Following the collapse of the Soviet Union, the Western world entered a strange interlude in which we forgot about the realities of great power politics. In a way, 79-year-old President Joe Biden personifies that forgetfulness.
During the 1990s, the West turned a blind eye to genocide in Rwanda and only woke up to the Balkans War after a great deal of dithering. In Bosnia and Kosovo, belated US intervention bailed out Europe.
After 9/11, we became laser-focused on a threat from an ideology – political or radical Islam or Islamism – not from a great power. We ‘went to war against terror’. The US led and Europe mostly followed.
In the end, we succeeded, and failed.
We succeeded in preventing another 9/11, killing Osama Bin Laden, and crushing Islamic State. We mostly failed to create a stable Iraq and utterly failed to create a stable Afghanistan.
President Joe Biden abandoned the people of Afghanistan to the Taliban NIALL FERGUSON writes.
But the real failure was to ignore the resurgence of two of the old great powers, China and Russia. Not just to ignore, but to enable their rise.
Americans helped China’s rapid growth, especially after the Beijing government was allowed into the World Trade Organisation. Americans told themselves a fairy story that China would liberalise.
As for Russia, its return to military power was enabled by Europeans buying Russian natural gas and oil and turning a blind eye to Putin’s increasingly despotic rule. Europeans told themselves a fairy story that Russia would liberalise.
We had ample evidence that we were making a mistake.
First, the Russian intervention in the Syrian civil war, which followed Barack Obama’s absurd declaration in 2013 that ‘America is not the world’s policeman’.
Then came the Russian annexation of Crimea and the first Ukrainian war in 2014, to which the West responded with feeble sanctions.
Joe Biden was Vice-President then. Has it slipped his mind how that played out?
There was a brief interruption to this story of collective amnesia under President Donald Trump.
Europeans were disgusted. But did Russia invade anywhere between 2017 and 2020?
Unfortunately, despite grand claims that the Biden administration would be a transformative presidency on a par with Roosevelt’s, this has swiftly turned into a rerun of Jimmy Carter’s weak presidency, with added dementia.
DOMESTICALLY the administration is in disarray with inflation higher than at any time since 1982, violent crime surging and the Southern border overwhelmed with illegal immigrants.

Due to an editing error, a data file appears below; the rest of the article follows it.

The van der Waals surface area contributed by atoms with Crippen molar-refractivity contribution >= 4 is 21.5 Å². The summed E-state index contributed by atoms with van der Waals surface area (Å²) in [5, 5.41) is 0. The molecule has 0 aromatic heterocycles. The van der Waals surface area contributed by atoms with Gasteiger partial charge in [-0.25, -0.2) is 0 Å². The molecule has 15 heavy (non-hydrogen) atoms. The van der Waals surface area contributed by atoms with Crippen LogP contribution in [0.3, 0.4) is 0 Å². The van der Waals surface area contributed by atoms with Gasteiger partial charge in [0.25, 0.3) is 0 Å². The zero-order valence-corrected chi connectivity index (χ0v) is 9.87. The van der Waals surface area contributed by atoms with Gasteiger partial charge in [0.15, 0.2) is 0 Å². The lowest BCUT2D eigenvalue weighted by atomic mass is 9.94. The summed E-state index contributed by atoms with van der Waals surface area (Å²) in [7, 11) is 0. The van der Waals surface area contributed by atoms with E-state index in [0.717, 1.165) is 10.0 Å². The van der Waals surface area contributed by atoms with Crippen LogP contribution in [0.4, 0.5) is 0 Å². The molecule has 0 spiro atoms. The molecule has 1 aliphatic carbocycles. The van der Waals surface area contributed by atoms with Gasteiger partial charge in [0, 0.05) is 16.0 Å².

The only thing that would have made Putin think twice was the presence in Ukraine of significant military hardware, but the Biden administration slowed deliveries of arms to Kyiv
But the picture abroad is worse.
Last year, Biden abandoned the people of Afghanistan to the Taliban. This year it is the turn of the people of Ukraine to be thrown to the wolves.
There was never the remotest chance that the threat of sanctions would deter Putin from invading.
It didn’t help when Biden seemed to suggest he wouldn’t necessarily penalise a ‘minor’ incursion.
The only thing that would have made Putin think twice was the presence in Ukraine of significant military hardware, but the Biden administration slowed deliveries of arms to Kyiv.
Last year, it removed sanctions on companies building the Nord Stream 2 gas pipeline, designed by Russia and Germany to bypass Ukraine. What’s more, Biden discovered that China and Russia are hand in glove after he tried to get President Xi Jinping to dissuade Putin from invading Ukraine.
The naivety would beggar belief if Biden was not manifestly in his second childhood.
What happens next? First, despite spirited defence, Ukraine’s military seems likely to be overwhelmed. There is heroic resistance but Russians will surely control the country’s capital within days.
Second, the EU and US seem likely to impose the sanctions that cost themselves the least, and therefore hurt Putin the least.
Instead, Europeans should be cutting energy imports from Russia and the US must hammer Russian banks and arm Ukraine to the teeth. But that can’t happen fast enough.
Inevitably, Putin will ask himself: Who’s next? For the reconstruction of the Tsarist empire, which is his life’s work, will not stop with the subjugation of Ukraine.
Nato will need to get serious, and fast, about bolstering the defences of the Baltic states and Poland.
Already, Putin is reminding the West of the old reality that only ‘tactical’ nuclear missiles could credibly check Russian conventional forces in case of a full-scale war – and those in turn would invite Russian nuclear retaliation and the possibility of Armageddon.
Next we could see a desperate scramble by Biden to resuscitate a nuclear deal with Iran in the hope of readmitting Iranian oil to the world market and easing the pressure on petrol prices.
Finally, and most importantly, if Putin can triumph in Ukraine, it significantly raises the probability that China will seek a similar triumph by invading Taiwan.
Malaise often takes the form of a cascade of reverses, as Jimmy Carter learned in 1979, when the Iranian revolution was followed by the Soviet invasion of Afghanistan.
I fear we are at the early stage of just such a cascade today – and, as he watches it unfold, Joe Biden will helplessly wonder why it seems faintly familiar.
lNiall Ferguson is a Senior Fellow at the Hoover Institution, Stanford, the managing director of Greenmantle, and a columnist for Bloomberg Opinion.